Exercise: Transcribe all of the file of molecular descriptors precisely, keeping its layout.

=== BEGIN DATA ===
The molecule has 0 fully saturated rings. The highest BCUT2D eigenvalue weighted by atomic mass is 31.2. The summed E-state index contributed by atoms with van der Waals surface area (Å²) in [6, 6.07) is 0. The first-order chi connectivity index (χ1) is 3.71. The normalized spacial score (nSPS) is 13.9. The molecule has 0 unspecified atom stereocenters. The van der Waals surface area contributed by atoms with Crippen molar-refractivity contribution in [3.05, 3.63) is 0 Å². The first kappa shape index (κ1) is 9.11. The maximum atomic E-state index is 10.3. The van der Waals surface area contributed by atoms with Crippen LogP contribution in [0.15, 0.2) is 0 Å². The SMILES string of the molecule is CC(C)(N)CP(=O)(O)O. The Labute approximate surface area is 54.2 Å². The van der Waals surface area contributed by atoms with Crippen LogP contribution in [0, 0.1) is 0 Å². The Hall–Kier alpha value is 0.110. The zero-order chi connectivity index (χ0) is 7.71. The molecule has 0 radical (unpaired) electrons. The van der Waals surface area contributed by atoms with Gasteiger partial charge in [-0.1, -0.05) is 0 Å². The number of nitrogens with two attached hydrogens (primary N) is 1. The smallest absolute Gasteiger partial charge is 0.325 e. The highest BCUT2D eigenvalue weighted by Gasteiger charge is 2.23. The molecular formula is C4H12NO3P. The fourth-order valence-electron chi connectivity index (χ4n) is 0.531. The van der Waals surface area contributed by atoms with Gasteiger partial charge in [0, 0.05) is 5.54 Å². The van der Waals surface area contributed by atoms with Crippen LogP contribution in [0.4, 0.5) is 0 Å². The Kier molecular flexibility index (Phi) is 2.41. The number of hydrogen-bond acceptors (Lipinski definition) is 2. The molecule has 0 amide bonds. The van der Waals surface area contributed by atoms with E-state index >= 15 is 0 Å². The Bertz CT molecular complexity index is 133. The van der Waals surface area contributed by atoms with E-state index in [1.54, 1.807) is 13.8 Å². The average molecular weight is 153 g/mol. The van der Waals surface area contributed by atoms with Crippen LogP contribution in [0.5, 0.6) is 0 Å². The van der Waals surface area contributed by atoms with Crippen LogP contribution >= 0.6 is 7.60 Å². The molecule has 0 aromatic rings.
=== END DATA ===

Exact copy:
The molecule has 0 fully saturated rings. The highest BCUT2D eigenvalue weighted by atomic mass is 31.2. The summed E-state index contributed by atoms with van der Waals surface area (Å²) in [6, 6.07) is 0. The first-order chi connectivity index (χ1) is 3.71. The normalized spacial score (nSPS) is 13.9. The molecule has 0 unspecified atom stereocenters. The van der Waals surface area contributed by atoms with Crippen molar-refractivity contribution in [3.05, 3.63) is 0 Å². The first kappa shape index (κ1) is 9.11. The maximum atomic E-state index is 10.3. The van der Waals surface area contributed by atoms with Crippen LogP contribution in [0.15, 0.2) is 0 Å². The SMILES string of the molecule is CC(C)(N)CP(=O)(O)O. The Labute approximate surface area is 54.2 Å². The van der Waals surface area contributed by atoms with Crippen LogP contribution in [0, 0.1) is 0 Å². The Hall–Kier alpha value is 0.110. The zero-order chi connectivity index (χ0) is 7.71. The molecule has 0 radical (unpaired) electrons. The van der Waals surface area contributed by atoms with Gasteiger partial charge in [-0.1, -0.05) is 0 Å². The number of nitrogens with two attached hydrogens (primary N) is 1. The smallest absolute Gasteiger partial charge is 0.325 e. The highest BCUT2D eigenvalue weighted by Gasteiger charge is 2.23. The molecular formula is C4H12NO3P. The fourth-order valence-electron chi connectivity index (χ4n) is 0.531. The van der Waals surface area contributed by atoms with Gasteiger partial charge in [0, 0.05) is 5.54 Å². The van der Waals surface area contributed by atoms with Crippen LogP contribution in [0.4, 0.5) is 0 Å². The Kier molecular flexibility index (Phi) is 2.41. The number of hydrogen-bond acceptors (Lipinski definition) is 2. The molecule has 0 amide bonds. The van der Waals surface area contributed by atoms with E-state index >= 15 is 0 Å². The Bertz CT molecular complexity index is 133. The van der Waals surface area contributed by atoms with E-state index in [1.54, 1.807) is 13.8 Å². The average molecular weight is 153 g/mol. The van der Waals surface area contributed by atoms with Crippen LogP contribution in [0.5, 0.6) is 0 Å². The van der Waals surface area contributed by atoms with Crippen LogP contribution >= 0.6 is 7.60 Å². The molecule has 0 aromatic rings.